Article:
Which is saying a lot.
You don’t realize you’ve pressed your forehead against the cool window, closing your eyes and basking in the warm light of the yellow sun—it digs into you in ways you’ll never be able to describe. Like forever promises and tight hugs; it makes you stronger than the I’m sorry you hold inside, at least physically.
“Kar! Kar! It's Kitty!” Opening your eyes, he’s already getting up, and you just snag him by the back of his pants before he sprints off the landing; two passengers pass by with upturned noses and scoffs, but they’re immediately cowed when you hear excuse you in a sharp, commanding tone. No seventeen year old should have that much authority laced into their bones—but this one manages like she was born to conquer worlds with nothing more than impeccable posture and a silver tongue.
“Kitty!” He shakes free, showing some of that yellow sun strength he still doesn’t know separates him from everyone else, and throws his small body at the girl waiting at the bus stop. You stumble behind him, utterly graceless, pushing your glasses up your nose, looking everywhere but at the reunion happening before you.
It isn’t until the bus chugs away that you can feel her eyes on you—burning in ways the yellow sun can’t touch. Swallowing, you look up to catch her eyes—green, but not just green. Seafoam, or emerald, or celadon—or—you don’t know, she’s always been the writer. They’re just green, and wonderful.
“Take a breath, supergirl,” Cat drawls, lips turning up into something that is mostly a smirk—but could be mistaken for a smile if you know where to look. And you do. “Who’ll save us if you give yourself a concussion getting off a bus?” Clark has wrapped himself around the girl’s legs, his face pressed inter her stomach, but Cat’s always seemed—at ease with Clark.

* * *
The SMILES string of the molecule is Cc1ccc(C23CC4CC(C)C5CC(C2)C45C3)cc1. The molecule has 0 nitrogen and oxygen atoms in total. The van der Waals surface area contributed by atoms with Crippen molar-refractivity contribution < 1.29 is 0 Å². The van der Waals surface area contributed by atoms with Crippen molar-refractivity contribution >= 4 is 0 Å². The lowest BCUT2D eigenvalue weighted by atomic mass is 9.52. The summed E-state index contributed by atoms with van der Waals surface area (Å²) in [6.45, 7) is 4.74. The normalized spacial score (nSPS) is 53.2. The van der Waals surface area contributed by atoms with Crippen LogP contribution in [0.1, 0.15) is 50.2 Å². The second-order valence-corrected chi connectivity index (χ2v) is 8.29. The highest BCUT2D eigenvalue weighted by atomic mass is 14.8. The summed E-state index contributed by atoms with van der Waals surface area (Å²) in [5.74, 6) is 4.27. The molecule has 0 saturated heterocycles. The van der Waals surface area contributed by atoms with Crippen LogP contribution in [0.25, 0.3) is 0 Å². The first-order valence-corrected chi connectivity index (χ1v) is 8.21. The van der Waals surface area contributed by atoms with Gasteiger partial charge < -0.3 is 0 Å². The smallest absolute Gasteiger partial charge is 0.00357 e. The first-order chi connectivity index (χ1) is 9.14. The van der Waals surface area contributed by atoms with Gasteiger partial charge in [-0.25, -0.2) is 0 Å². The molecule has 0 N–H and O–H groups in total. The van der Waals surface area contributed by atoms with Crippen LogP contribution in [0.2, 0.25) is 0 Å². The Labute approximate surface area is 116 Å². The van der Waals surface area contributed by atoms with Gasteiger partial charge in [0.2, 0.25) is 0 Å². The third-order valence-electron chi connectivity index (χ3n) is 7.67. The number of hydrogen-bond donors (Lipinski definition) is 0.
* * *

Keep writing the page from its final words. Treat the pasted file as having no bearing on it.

From the very first time she prevented him from sprinting out into traffic; becoming the boy’s hero in turn.
You can bench press a car, fly, melt things with your eyes, but you’re old news—Cat Grant? She’s where it’s at.
“You didn’t have to meet us,” the words tumble free, before you can tuck them away, “I know it’s a long walk, and your mother must—,”
“Mommy dearest is out of town this weekend,” definitely a smirk now, “Something about a French fashion show—and the models to go with it.” Clark has finally separated enough so that he’s only tethered to Cat’s hand, his cheek pressed into her arm. But she’s looking at you, and her eyes have to be emerald, because you’ll swear until the yellow sun explodes that they sparkle.
Her voice is so quiet you can only just make out her words, and the smile to go with it, “It’s just us, and the little heathen here.”
Three years ago, you crashed on earth with only the knowledge that you would protect your cousin with your dying breath. You’d keep him safe, and out of harm; from horrible truths, and ruining lies. You’d do your best. Whatever that was.
Three years ago, all you had was an apology in your chest and a promise on your tongue. You’d protect him; but who’d protect you?
The answer then, is the same as it is now—you’re protector doesn’t have super strength, or freeze breath, or heat vision. She’s made of hard edges, and a brilliant mind—she’s no-nonsense, and seems to have a soft spot just large enough for you and your cousin.
On the nights you remember Krypton, you sometimes wake up to worried green eyes, and it’s so much easier to keep that I’m sorry inside when Cat pushes your blonde hair away from your face, and whispers quietly, “it’s just a dream, supergirl.”
It isn’t, but on those nights it’s almost alright.